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Not afraid to lose his head

It's hard to stand against a king, but Thomas More "did not look upon the severing of his head from his body" as others might.

Thomas More's belief that a man who lacked a conscience lacks everything is a welcome contrast with many politicians and their followers.

As a member of Parliament, More fought Henry VIII's large and unjust exactions of money. Henry later engaged his services as Chancellor, and became quite friendly, but as More wryly observed in 1525 -

"If my head should win him a castle in France, it should not fail to go".

More was known for his faith, his merry sense of humour, his legal acumen and defence of the law and the writing of Utopia.

It has always seemed tragic to us that as Henry's Chancellor, observing the law, he persecuted William Tyndale and other so-called heretics.

More is remembered for his courageous affirmation of his conscience and his refusal to bow to Henry when he named himself Head of the Church of England. More risked all he owned and his life. Imprisoned in the Tower of London, he continued to be the same merry and faithful man.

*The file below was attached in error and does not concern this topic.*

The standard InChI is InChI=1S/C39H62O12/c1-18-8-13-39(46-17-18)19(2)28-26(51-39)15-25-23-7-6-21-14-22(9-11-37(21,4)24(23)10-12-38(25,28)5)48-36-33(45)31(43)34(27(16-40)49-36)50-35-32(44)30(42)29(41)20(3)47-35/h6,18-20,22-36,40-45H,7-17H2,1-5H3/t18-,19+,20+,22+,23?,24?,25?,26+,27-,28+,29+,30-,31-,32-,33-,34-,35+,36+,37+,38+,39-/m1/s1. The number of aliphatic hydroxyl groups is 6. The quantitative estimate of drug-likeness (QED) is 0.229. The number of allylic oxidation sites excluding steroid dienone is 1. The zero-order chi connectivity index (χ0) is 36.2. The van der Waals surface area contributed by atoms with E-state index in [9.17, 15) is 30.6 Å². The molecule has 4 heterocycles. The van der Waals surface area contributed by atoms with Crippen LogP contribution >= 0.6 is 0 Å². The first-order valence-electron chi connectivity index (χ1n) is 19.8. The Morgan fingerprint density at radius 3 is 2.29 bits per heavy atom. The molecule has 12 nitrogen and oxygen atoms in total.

He was executed on July 6th 1535.

Addison wrote in the Spectator (No. 349) - "that innocent mirth which had been so conspicuous in his life, did not forsake him to the last . . .his death was of a piece with his life. There was nothing in it new, forced or affected. He did not look upon the severing of his head from his body as a circumstance that ought to produce any change in the disposition of his mind".

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